Table 1 presents a summary of US Bureau of Census information showing the distribution of businesses by number of employees. The growth of the US work force between 2002 and 2005 was 3.48%, the number of large businesses ( more than 500 employees) grew by 3.75%, the total number of firms grew by 5%.

Table 1: US Business Distribution by Size—1988, 2002 and 2005
YEAR DATA TYPE TOTAL Number of Employees
<20 20-99 100-499 >500
1988     Firms 4,954,645 4,444,463 430,640 66,708 12,824
Establishments 6,016,367 4,516,707 581,622 244,697 673,341
Employment 87,844,303 18,319,642 16,833,702 12,761,379 39,929,580
2002     Firms 5,697,759 5,090,331 508,249 82,334 16,845
Establishments 7,200,770 5,147,526 692,775 332,508 1,027,961
Employment 112,400,654 20,583,371 19,874,069 15,908,852 56,034,362
2005     Firms 5,983,546 5,357,887 520,897 87,285 17,477
Establishments 7,499,702 5,409,151 679,382 331,999 1,079,170
Employment 116,317,003 21,289,196 20,444,349 16,911,040 57,672,418

In the Yin and Yang article world GDP was used to factor US businesses demographics to arrive at a world business and server usage estimate. Table 2 provides the most recently published GDP information. A column was added to report the ratio of area GDP to the global GDP. The factor for the US economic GDP contribution has remained almost static, while other countries show marked changes. These figures imply contrary to expectation that Indias' contribution to GDP declined over the past three years. It might be an interesting exercise to explore what the cause may be and to what extent this may bias the assumptions made in Table 3.

Table 2: Global GDP for 2007 (Est)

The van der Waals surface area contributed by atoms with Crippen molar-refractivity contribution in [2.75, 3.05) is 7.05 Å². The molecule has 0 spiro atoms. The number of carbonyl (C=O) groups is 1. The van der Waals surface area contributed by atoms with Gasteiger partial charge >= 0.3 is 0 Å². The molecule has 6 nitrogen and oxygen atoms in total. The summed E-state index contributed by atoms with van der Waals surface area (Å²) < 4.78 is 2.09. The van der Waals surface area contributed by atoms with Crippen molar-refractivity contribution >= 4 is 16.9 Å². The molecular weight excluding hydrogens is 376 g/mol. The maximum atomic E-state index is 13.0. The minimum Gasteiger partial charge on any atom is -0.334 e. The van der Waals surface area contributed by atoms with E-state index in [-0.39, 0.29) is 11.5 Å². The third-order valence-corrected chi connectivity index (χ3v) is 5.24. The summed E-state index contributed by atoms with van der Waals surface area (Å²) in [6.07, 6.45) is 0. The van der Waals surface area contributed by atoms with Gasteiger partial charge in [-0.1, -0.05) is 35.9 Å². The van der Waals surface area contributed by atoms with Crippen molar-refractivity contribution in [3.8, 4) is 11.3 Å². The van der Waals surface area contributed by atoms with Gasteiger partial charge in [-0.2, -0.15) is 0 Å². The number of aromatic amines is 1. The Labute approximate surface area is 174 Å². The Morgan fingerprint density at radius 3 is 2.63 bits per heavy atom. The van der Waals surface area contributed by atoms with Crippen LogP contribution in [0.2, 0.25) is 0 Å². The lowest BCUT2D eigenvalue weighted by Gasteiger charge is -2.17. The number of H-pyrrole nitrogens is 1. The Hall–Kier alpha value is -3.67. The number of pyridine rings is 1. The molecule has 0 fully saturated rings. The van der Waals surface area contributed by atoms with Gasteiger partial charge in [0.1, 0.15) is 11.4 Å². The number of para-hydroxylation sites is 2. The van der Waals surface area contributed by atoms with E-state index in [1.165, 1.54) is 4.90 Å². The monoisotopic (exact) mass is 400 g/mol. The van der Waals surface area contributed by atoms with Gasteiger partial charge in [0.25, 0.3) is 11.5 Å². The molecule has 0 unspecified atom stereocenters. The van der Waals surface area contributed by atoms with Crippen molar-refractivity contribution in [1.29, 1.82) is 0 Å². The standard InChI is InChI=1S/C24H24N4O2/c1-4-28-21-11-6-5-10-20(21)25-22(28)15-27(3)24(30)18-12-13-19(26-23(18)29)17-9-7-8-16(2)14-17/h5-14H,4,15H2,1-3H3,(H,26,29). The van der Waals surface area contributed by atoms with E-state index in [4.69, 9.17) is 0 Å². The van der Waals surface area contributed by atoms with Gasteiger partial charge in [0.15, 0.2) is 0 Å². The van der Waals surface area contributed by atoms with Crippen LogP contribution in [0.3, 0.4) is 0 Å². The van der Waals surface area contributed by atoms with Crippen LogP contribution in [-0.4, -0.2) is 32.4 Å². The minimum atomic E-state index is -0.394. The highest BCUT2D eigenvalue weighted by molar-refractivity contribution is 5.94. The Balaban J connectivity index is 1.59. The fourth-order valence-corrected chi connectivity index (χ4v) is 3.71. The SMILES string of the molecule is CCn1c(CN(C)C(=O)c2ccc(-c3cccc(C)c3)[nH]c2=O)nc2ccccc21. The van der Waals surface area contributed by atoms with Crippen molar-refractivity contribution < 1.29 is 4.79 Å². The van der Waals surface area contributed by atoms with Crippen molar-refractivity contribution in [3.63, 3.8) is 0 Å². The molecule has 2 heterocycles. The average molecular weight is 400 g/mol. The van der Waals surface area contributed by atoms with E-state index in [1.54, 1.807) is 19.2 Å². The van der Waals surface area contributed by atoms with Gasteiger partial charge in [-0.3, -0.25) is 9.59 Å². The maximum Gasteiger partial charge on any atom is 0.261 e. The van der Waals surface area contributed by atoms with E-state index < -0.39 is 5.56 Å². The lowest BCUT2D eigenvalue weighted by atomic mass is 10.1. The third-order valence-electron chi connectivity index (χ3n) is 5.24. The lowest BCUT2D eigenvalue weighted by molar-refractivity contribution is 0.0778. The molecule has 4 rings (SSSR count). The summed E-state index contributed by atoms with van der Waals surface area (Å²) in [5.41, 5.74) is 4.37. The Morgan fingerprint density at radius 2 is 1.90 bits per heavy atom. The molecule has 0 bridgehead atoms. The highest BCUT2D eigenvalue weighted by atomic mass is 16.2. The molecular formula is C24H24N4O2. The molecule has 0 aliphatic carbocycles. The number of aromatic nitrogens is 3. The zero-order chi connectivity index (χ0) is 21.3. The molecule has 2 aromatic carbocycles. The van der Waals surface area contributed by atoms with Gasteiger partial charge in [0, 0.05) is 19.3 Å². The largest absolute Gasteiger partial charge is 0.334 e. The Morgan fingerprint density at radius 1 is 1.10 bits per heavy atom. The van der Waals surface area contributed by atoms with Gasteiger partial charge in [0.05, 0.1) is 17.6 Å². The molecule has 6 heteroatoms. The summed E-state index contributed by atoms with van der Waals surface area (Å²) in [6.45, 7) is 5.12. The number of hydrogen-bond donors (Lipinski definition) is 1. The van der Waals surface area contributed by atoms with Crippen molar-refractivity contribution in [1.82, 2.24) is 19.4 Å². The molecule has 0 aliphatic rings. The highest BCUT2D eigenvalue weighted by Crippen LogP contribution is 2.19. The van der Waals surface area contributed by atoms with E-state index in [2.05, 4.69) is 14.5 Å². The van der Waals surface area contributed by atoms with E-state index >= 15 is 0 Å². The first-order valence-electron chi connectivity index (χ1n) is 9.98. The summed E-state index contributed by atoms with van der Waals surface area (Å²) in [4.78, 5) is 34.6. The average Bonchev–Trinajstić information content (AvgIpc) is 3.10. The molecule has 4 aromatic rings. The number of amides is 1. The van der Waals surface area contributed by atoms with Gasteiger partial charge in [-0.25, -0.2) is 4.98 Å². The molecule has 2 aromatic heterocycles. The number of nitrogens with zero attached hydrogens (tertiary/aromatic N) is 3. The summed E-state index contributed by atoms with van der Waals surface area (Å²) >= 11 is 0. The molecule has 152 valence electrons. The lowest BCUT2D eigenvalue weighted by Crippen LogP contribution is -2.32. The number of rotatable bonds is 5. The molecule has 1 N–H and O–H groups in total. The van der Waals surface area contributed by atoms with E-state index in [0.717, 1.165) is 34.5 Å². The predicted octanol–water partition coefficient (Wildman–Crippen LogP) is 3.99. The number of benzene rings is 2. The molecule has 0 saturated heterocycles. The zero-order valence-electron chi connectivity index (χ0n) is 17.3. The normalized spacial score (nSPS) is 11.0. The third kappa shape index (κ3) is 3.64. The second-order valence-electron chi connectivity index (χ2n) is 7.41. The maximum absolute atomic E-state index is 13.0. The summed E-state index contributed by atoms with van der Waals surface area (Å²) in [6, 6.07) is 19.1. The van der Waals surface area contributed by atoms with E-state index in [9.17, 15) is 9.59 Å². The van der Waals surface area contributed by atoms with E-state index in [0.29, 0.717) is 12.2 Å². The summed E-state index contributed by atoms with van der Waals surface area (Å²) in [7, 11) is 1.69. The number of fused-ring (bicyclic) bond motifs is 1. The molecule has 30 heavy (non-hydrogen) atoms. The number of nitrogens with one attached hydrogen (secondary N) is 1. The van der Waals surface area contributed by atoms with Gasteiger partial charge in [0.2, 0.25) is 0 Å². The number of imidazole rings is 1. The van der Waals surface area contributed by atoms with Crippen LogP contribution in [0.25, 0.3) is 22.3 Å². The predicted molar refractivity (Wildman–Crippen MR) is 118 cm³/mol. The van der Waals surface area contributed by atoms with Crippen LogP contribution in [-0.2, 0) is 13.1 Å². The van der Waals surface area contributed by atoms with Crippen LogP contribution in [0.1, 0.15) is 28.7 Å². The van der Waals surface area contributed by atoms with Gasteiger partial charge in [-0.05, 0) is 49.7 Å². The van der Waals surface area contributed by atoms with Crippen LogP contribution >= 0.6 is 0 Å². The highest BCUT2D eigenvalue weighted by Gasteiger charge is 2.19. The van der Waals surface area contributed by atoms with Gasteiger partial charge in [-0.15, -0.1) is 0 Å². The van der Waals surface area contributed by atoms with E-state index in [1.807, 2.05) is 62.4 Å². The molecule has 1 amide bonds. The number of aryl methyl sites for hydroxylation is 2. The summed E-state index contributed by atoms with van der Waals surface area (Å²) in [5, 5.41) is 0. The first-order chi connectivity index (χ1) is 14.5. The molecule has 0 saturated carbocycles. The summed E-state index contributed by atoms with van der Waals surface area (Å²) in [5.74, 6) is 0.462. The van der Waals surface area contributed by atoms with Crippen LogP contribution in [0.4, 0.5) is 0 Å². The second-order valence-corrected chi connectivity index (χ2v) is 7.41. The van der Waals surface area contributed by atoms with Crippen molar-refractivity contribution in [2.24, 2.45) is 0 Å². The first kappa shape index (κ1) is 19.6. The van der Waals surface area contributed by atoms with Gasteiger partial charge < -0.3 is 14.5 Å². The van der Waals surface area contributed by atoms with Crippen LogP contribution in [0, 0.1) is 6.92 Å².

AREA 2004 2007 Estimates
US$ Billion Percent Global Factor US$ Billion Percent Global Factor
Total 55,500     65,820    
US 11,800 21.26% 4.7 13,860 21.06% 4.7
EU 11,700 21.08% 4.7 14,450 21.95% 4.6
China 7,260 13.08% 7.6 7,043 10.70% 9.3
Japan 3,750 6.76% 14.8 4,417 6.71% 14.9
India 3,320 5.98% 16.7 2,965 4.50% 22.2
Rest of World 17,670 31.84% 3.1 23,085 35.07% 2.9

Table 3: The Global Server Market
Company Size Employees per
Average Users/
US Number (2002) Global Factor Global Number # Servers % of
% of Companies
>500 3,326 45 16,845 3.0 50,535 3,735,098 7.20% 0.19%
100-499 193 10 82,334 4.0 329,336 6,356,185 12.25% 1.23%
20-99 39 10 508,249 5.0 2,541,245 9,910,856 19.10% 9.47%
<20 4 3 5,090,331 4.7 23,924,556 31,899,408 61.46% 89.12%
2002 Total     5,697,759 4.7 26,845,672 51,901,546 100.00% 100.00%
Company Size Employees per
Average Users/
US Number (2005) Global Factor Global Number # Servers % of
% of Companies
>500 3,300 45 17,477 3.0 52,431 3,844,940 7.07% 0.19%
100-499 194 10 87,285 4.0 349,140 6,773,316 12.46% 1.24%
20-99 39 10 520,897 5.0 2,604,485 10,157,492 18.69% 9.24%
<20 4 3 5,357,887 4.7 25,182,069 33,576,092 61.78% 89.34%
2005 Total     5,983,546 4.7 28,188,125 54,351,839 100.00% 100.00%

From Tables 1 and 2 has been derived an estimate of the number of servers that are used in global infrastructure computing. The findings previously reported for 2002 are shown together with the 2005 numbers in Table 3. The average factor shown in the total line equals that shown for the US in Table 2. As was done previously, it has been assumed that compared with global business size distribution, the US has a disproportionate number of large (more than 500 employee and 100-499 employee) businesses, so the factor is therefore lower in this area. It is therefore also assumed that the global ratio of 20-99 employment businesses is lower in the US than elsewhere, thus the factor for that was increased to compensate. Based on the assumptions shown, the total number of infrastructure computing servers has grown from 51.9 million to 54.4 million over three years. It is left as an exercise for others to confirm or dispute these estimates.